COVID-19 Outbreak 20-month update



Federation-wide Overview

20 months have passed since most of us walked onto an unexplored path, experiencing one of the most challenging pandemics in a century. From the onset, our National Societies responded to the pandemic and continue to do so. In January 2020, the IFRC launched its emergency appeal for global work across three operational priorities: sustaining health and WASH, addressing socio-economic impact of the pandemic, and strengthening National Societies. The Federation-wide approach for operational monitoring was introduced in May 2020 to ensure accountability and transparency across the network.

This report is the fifth edition of the COVID-19 Federation-wide overview. Financial and operational data is as of 08 November 2021. Data on each National Society, disaggregated data and more details collected through recent round of data collection can be accessed through COVID-19 Indicator Tracking Tool dashboard.

For this data collection, we reviewed indicators to simplify the reporting while ensuring a comprehensive monitoring of the response, well aligned with the pandemic's development.

Data Limitations

  • Missing data and breakdowns: National Societies have diverse data collection systems and processes that may not perfectly align with the standardized indicators set by the COVID-19 operational response framework. Data may not be available for some indicators, for some National Societies. This may lead to inconsistencies across different reporting tools.

    • Disaggregation by sex /age and further data breakdowns are particularly challenging to report on and not every National Society is able to report the breakdowns. Therefore, sum of breakdowns does not necessarily amount to overall totals.
    • National Societies are not required to give full income and expenditure breakdowns, so the number of reporting National Societies might not be consistent across the different sections of this summary.
  • Reporting bias: The data informing this Federation-wide overview is self-reported by each National Society (or its designated support entity) and may be subject to reporting bias.

  • Reporting timeframe and data coverage: This report is cumulative. There are instances when National Societies have revised their initially reported figures downwards as activities or financials are re-categorized or if prior reporting errors have been identified.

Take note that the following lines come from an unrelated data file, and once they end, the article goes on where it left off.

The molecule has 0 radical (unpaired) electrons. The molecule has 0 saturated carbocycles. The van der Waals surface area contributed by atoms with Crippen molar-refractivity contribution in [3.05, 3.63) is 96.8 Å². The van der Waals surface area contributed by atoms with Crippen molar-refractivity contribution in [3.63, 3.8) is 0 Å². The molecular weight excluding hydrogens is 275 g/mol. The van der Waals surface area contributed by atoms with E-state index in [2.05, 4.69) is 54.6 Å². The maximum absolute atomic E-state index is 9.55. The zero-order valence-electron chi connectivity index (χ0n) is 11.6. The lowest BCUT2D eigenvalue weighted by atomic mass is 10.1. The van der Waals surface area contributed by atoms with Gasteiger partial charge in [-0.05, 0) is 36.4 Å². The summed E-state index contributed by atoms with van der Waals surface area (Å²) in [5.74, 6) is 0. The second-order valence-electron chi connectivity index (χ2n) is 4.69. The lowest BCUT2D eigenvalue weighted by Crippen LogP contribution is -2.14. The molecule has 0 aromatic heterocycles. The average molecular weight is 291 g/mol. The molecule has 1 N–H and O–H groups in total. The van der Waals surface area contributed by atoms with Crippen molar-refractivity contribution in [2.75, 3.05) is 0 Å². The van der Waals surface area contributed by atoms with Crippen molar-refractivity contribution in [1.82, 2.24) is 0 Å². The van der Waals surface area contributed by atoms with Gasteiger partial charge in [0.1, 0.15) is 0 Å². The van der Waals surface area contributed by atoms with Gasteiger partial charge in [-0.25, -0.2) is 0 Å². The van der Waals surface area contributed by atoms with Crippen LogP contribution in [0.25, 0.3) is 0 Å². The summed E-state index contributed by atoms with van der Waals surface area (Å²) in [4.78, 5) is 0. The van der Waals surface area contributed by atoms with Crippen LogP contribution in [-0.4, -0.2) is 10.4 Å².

• “Point-in-time” indicators are as of a certain date and provide a snapshot of the financial sustainability position of each National Society.
    • The COVID-19 Federation-wide financial overview is an important tool for global reporting and fast operational decision- making. However, it is not intended to replace formal financial reporting. Due to different reporting periods and processes, there may be some differences between formal financial reporting and numbers reported in this overview. Exchange rate fluctuations also affect financial reporting.
    • If a National Society has not reported in the current reporting round, or their submission is not validated, the data from the prior approved submission is carried forward.
  • Global Results and data quality: In order to draw a global picture, different levels and types of activities are consolidated. This should be interpreted accordingly and read with the standardized indicator definitions and technical guidelines which are continuously developed. In this regard, please note:

    • Risk Communication and Community Engagement: data collected through the RCCE indicator includes both direct and indirect reach (disaggregated numbers are available). Counting people reached indirectly through RCCE is complex, usually based on estimations, and risks double counting individuals.
    • Community preparedness, response and disaster risk reduction measures: like RCCE, this indicator includes both direct and indirect reach and risks double counting individuals.
    • Number of people supported by National Society to get tested: this indicator does not count unique individuals, so one individual might be counted more than once.